[TOS] First draft of textbook: introductory chapter (foreword?)

Greg DeKoenigsberg gdk at redhat.com
Tue Sep 8 13:16:34 UTC 2009


On Sun, 6 Sep 2009, Matthew Jadud wrote:

> Hi all,
>
> This is not meant to be tongue-in-cheek, nor is it critical of MJ
> Ray's comments. I personally think this serves as a wonderful
> highlight of something that students engaging in open projects will
> likely encounter and, potentially, be unprepared for. David H., Chris
> T. or others who have spent substantial time throwing students into
> the *OSS space will know better than I.
>
> On Sun, Sep 6, 2009 at 13:15, MJ Ray<mjr at phonecoop.coop> wrote:
>> Greg DeKoenigsberg <gdk at redhat.com> wrote: [...]
>> and if the current exclusive approach prevails, the book will have to
>> be forked to be useful to my groups anyway.
>
> Should there be an appendix on "holy wars" and zealotry in the world
> of open-source projects? This is something that students coming into
> open projects may not be ready for: the fact that someone, at the
> start of a process, might be willing (or even eager) to walk away from
> the group's work over definitions and terminology, the choice of
> programming language, and so on. Each community has their own
> standards for discourse and contribution, and requires you to be more
> or less fireproof. The Scheme community, for example, requires
> kevlar-plated asbestos on a good day. ;)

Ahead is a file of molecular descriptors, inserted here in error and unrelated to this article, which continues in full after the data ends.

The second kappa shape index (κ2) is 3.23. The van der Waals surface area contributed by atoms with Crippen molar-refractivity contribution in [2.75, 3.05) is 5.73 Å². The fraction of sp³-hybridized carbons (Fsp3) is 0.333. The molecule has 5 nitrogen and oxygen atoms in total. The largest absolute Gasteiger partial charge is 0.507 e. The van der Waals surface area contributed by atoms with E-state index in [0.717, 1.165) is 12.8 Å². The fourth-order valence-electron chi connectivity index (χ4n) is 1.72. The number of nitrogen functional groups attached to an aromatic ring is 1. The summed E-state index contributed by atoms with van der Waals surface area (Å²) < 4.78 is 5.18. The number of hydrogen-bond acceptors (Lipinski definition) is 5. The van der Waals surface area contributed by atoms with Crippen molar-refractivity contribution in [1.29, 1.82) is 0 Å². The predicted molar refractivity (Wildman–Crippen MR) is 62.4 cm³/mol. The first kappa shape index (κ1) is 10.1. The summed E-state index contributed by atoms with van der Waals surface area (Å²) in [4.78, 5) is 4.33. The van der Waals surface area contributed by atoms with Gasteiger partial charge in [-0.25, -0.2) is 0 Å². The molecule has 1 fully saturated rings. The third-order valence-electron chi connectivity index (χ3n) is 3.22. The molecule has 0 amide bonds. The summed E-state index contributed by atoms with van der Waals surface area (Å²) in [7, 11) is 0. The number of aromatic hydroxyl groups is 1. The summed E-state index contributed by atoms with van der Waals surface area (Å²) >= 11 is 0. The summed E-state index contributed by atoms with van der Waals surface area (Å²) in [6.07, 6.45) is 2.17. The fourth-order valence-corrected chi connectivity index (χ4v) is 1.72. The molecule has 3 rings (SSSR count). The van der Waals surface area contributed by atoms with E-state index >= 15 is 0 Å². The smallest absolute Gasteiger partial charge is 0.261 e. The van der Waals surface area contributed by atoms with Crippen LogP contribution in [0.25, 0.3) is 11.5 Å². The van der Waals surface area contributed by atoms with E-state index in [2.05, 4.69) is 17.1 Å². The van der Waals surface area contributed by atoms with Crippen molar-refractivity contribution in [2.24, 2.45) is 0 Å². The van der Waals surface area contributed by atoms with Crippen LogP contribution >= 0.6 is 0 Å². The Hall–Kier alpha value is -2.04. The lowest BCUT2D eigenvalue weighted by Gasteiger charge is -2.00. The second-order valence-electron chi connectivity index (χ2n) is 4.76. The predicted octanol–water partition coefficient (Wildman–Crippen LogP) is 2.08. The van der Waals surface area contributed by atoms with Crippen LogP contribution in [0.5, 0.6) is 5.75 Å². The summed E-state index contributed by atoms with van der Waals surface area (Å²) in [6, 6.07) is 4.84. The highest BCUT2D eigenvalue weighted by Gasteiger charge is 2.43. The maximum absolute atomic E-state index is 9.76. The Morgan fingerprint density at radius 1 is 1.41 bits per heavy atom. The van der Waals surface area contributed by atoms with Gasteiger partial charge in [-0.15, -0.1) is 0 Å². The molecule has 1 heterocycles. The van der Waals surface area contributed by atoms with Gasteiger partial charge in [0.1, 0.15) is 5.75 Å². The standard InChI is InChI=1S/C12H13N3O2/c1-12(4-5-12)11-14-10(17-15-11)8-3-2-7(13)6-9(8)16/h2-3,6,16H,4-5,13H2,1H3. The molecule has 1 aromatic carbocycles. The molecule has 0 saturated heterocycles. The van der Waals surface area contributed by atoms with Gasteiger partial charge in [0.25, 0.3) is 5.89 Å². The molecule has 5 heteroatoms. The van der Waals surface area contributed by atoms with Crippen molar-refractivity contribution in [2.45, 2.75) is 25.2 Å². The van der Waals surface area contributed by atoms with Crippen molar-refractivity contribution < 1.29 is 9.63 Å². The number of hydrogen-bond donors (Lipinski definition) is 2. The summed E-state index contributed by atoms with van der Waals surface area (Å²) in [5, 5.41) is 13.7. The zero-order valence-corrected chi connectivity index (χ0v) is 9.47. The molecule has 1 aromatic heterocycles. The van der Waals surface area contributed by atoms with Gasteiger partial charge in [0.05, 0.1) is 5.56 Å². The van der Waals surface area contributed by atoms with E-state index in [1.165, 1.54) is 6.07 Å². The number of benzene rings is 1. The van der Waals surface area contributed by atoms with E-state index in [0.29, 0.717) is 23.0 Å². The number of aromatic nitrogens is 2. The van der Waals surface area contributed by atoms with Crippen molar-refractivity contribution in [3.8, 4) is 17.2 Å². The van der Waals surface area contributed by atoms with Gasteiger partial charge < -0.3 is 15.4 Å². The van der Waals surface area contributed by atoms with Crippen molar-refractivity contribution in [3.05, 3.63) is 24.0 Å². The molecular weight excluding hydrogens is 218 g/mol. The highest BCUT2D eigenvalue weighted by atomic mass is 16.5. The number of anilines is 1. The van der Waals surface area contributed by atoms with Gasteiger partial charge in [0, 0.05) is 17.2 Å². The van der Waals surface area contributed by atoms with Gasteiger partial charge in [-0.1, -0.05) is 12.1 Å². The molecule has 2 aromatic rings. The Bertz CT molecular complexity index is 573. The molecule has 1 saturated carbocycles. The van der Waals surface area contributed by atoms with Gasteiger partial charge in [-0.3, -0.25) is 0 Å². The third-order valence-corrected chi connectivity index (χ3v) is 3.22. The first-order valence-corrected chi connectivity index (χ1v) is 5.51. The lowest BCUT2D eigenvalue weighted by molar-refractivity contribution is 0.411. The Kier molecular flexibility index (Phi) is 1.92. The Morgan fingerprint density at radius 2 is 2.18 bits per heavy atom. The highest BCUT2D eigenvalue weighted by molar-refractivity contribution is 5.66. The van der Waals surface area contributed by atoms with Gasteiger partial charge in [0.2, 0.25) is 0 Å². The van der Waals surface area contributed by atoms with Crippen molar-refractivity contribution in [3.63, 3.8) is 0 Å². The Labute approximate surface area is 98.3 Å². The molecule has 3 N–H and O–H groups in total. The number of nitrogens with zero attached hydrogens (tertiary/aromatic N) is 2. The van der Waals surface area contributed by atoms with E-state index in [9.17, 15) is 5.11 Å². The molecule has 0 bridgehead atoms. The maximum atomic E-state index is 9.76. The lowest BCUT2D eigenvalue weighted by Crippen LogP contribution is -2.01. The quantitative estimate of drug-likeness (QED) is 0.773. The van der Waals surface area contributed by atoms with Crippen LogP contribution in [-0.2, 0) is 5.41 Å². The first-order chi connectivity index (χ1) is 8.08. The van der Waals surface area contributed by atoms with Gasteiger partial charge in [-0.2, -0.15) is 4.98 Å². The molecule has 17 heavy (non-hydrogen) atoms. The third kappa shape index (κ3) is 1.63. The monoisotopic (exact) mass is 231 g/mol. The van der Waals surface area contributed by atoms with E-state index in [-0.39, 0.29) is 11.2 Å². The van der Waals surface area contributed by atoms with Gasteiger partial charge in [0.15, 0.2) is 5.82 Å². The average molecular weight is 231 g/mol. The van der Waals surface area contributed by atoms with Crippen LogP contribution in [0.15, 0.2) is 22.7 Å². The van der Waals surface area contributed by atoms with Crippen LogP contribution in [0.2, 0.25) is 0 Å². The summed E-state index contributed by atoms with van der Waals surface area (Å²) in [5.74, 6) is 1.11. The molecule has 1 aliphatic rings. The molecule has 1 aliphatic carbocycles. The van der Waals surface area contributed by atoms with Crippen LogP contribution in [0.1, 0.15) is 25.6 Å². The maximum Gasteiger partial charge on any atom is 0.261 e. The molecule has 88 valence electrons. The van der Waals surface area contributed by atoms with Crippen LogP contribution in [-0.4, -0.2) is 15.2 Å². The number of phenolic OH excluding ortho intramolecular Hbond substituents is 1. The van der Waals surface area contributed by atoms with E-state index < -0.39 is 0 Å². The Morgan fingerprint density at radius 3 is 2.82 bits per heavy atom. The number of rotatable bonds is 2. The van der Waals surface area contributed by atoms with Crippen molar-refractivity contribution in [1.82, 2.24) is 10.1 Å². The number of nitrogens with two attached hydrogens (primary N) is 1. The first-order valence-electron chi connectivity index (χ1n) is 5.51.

>
> What strategies do you use to placate/include/encourage/support
> differing points of view over what are typically considered the topics
> of holy wars? (I'm over-simplifying; please don't take this as a point
> to mince words...) For example, MJ has just suggested that if his POV
> is not honored, he'll walk away from this particular project, and
> perhaps fork it later to suit his own needs.
>
> At the end of the day, this is actually a fundamental part of the open
> culture: you can fork it and have your own sandbox to play in. Some
> projects don't have clear guidelines about participation and
> inclusion, while others do:  for example, I have always liked the
> Subversion team's approach: your name is never in the code, so if you
> submit work and insist on individual attribution in the source, we'll
> throw away your patch. (I think I'm remembering that correctly.) This
> clear, simple project guideline gives the team a way to enforce that
> contributors check their ego at the door, and makes it clear what one
> fundamental rule is for playing in their sandbox.
>
> There's a half-dozen different directions these kinds of conversations
> can go, and being prepared for deeply held beliefs and religion in
> this space is part of the game. Does the text address it anywhere (it
> shouldn't be in the introduction), and would this be a welcome
> contribution that may, or may not, find its way into an appendix of
> sorts?

Yes, this is precisely the angle I hope to take.  This is material for the 
end of the book, not the beginning of the book.

If there's a preponderance of the *authors of the book* who agree with 
MJ's opinion, I'm willing to reconsider.  But until I hear that 
preponderance, the policy as defined in the foreword remains as is.

--g

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